Cyril Hovorun and Oleksandr KlymenkoCyril Hovorun and Oleksandr KlymenkoOn Tuesday, April 11 2018, Theological Studies professor Cyril Hovorun and Oleksandr Klymenko, a Ukrainian artist, opened the “Icons on Ammo Boxes” exhibit to a standing-room only crowd in the Marymount Institute. The exhibit features accessories of war that have been transformed into works of art, symbolizing both life and death in the Anti-Terrorist Operation Zone of eastern Ukraine.
The War in Donbass, a region made up of Donetsk and Luhansk – southeastern oblasts bordering on Russia – erupted in 2014 following the Russian annexation of Crimea, when protests by pro-Russian separatist groups escalated into armed conflict with the Ukranian government. To date, over 10,000 soldiers and civilians have died in the fighting, and the region continues in turmoil despite attempts at more than 10 ceasefires within the past five years.
These ammo boxes, taken directly from the eastern front, have been hand-painted with care by Oleksandr Klymenko and Sofia Atlantova. Harkening back to work of the Byzantine masters, the beautiful Christian icons that adorn the wooden planks remind us of the hope and healing that is possible in the face of suffering.
“People weaponize religion and icons… we try to convert symbols of death to the symbols of life,” explained Klymenko. But the icons represent more than symbols of hope for reconciliation and efforts to bring peace and justice to Ukraine. Sales of these works of art go directly to the Pirogov First Volunteer Mobile Hospital (PFVMH), a non-government effort that brings civilian doctors and medics to the ATO Zone. Since its inception in 2014, PFVMH has treated over 30,000 patients and stationed hospitals in 47 different locations varying form city, to village, to field. Sale of the icons, which first presented in the National Reserve “Sophia of Kyiv” on February 24, 2015, now provides the primary support for the PFVMH.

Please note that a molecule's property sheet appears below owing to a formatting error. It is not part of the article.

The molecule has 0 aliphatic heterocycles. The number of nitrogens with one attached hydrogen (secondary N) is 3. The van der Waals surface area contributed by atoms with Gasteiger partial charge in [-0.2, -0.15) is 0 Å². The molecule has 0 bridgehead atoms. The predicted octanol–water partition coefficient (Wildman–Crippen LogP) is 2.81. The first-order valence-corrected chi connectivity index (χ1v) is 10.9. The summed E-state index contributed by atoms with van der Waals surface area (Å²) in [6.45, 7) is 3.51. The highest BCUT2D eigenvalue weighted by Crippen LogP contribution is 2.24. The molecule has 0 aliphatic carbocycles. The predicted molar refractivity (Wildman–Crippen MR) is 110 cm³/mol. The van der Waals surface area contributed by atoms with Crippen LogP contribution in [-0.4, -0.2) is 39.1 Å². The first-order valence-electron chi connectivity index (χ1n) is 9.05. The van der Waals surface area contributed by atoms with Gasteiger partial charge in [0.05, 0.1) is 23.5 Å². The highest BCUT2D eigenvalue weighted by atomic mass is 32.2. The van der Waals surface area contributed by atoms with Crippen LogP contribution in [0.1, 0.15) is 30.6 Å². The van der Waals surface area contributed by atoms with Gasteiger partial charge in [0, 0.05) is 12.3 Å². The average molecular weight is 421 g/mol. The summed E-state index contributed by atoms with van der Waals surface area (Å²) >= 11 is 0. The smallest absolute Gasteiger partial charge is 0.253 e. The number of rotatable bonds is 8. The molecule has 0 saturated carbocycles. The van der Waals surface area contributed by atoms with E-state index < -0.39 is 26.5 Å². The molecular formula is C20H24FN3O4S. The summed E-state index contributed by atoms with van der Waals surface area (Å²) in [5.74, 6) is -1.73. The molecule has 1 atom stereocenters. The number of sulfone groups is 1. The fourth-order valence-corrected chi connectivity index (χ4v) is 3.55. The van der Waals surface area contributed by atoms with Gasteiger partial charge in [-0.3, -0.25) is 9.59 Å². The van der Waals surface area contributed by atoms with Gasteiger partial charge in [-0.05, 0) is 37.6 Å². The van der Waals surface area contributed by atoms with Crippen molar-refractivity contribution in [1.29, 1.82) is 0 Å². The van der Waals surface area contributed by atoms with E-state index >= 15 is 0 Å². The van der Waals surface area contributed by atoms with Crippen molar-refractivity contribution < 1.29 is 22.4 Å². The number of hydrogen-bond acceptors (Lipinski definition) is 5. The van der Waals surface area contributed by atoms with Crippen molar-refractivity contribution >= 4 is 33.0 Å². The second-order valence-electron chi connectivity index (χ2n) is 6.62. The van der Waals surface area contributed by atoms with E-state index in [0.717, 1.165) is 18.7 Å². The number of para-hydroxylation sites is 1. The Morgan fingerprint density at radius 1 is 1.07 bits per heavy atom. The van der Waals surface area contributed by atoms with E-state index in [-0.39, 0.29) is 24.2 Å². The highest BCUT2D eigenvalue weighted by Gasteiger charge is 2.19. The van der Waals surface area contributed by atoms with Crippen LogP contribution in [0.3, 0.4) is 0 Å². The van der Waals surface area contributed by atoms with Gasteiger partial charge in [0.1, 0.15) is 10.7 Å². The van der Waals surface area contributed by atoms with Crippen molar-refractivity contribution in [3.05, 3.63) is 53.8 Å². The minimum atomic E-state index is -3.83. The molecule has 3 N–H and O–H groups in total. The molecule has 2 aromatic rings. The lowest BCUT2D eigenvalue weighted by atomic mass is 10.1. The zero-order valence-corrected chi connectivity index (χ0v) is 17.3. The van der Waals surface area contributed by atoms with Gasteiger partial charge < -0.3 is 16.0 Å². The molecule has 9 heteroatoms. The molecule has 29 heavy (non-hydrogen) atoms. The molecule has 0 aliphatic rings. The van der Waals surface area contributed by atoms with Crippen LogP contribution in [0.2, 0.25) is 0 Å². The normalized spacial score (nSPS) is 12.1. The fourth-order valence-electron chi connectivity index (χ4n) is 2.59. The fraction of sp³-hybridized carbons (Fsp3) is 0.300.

“It is important that the victory of life over death occurs not only at the figurative and symbolic level, but also in reality,” states PFVMH’s Buy an Icon – Save a Life webpage, where icons are available for purchase. Where there is pain and violence, the icons bring salvation and relief, explains Klymenko. “We transform death to life by helping the hospitals.”
As a travelling exhibit, “Icons on Ammo Boxes” is being featured at Loyola Marymount as part of the Huffington Ecumenical Institute’s spring event lineup. The icons will remain on view to the public in the Marymount Institute through Monday, April 16, 2018 before moving to the Greek Orthodox Cathedral of Los Angeles. To learn more about the Icons on Ammo Boxes project and to support PFVMH efforts, visit www.medbat.org.ua.